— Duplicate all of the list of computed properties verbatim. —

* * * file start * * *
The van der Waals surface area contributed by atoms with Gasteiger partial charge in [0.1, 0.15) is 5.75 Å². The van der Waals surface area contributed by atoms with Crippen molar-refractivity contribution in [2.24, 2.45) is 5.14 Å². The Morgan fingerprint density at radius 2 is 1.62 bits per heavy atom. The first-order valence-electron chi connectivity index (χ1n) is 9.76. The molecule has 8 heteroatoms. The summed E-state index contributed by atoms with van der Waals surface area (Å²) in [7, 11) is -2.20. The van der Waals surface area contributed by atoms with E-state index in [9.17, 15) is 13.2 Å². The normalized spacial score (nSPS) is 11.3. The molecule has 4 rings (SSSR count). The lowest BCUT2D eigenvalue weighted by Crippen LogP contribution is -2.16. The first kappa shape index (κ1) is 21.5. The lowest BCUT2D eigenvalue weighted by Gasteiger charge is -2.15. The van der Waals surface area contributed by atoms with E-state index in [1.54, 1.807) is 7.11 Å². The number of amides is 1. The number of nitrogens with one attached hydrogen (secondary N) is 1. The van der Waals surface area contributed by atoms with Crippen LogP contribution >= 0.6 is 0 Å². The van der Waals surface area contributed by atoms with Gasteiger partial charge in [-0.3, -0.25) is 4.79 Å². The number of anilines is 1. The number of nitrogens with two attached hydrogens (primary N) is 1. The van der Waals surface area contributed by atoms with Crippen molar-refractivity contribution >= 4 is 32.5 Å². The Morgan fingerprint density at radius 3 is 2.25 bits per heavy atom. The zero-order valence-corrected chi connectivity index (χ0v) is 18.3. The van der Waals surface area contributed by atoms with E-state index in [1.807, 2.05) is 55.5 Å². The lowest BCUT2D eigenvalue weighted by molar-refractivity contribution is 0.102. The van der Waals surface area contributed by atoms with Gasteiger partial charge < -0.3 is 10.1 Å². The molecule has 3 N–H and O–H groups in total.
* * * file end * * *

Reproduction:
The van der Waals surface area contributed by atoms with Gasteiger partial charge in [0.1, 0.15) is 5.75 Å². The van der Waals surface area contributed by atoms with Crippen molar-refractivity contribution in [2.24, 2.45) is 5.14 Å². The Morgan fingerprint density at radius 2 is 1.62 bits per heavy atom. The first-order valence-electron chi connectivity index (χ1n) is 9.76. The molecule has 8 heteroatoms. The summed E-state index contributed by atoms with van der Waals surface area (Å²) in [7, 11) is -2.20. The van der Waals surface area contributed by atoms with E-state index in [9.17, 15) is 13.2 Å². The normalized spacial score (nSPS) is 11.3. The molecule has 4 rings (SSSR count). The lowest BCUT2D eigenvalue weighted by Crippen LogP contribution is -2.16. The first kappa shape index (κ1) is 21.5. The lowest BCUT2D eigenvalue weighted by Gasteiger charge is -2.15. The van der Waals surface area contributed by atoms with E-state index in [1.54, 1.807) is 7.11 Å². The number of amides is 1. The number of nitrogens with one attached hydrogen (secondary N) is 1. The van der Waals surface area contributed by atoms with Crippen LogP contribution >= 0.6 is 0 Å². The van der Waals surface area contributed by atoms with Gasteiger partial charge in [-0.3, -0.25) is 4.79 Å². The number of anilines is 1. The number of nitrogens with two attached hydrogens (primary N) is 1. The van der Waals surface area contributed by atoms with Crippen molar-refractivity contribution >= 4 is 32.5 Å². The Morgan fingerprint density at radius 3 is 2.25 bits per heavy atom. The zero-order valence-corrected chi connectivity index (χ0v) is 18.3. The van der Waals surface area contributed by atoms with E-state index in [1.807, 2.05) is 55.5 Å². The lowest BCUT2D eigenvalue weighted by molar-refractivity contribution is 0.102. The van der Waals surface area contributed by atoms with Gasteiger partial charge < -0.3 is 10.1 Å². The molecule has 3 N–H and O–H groups in total.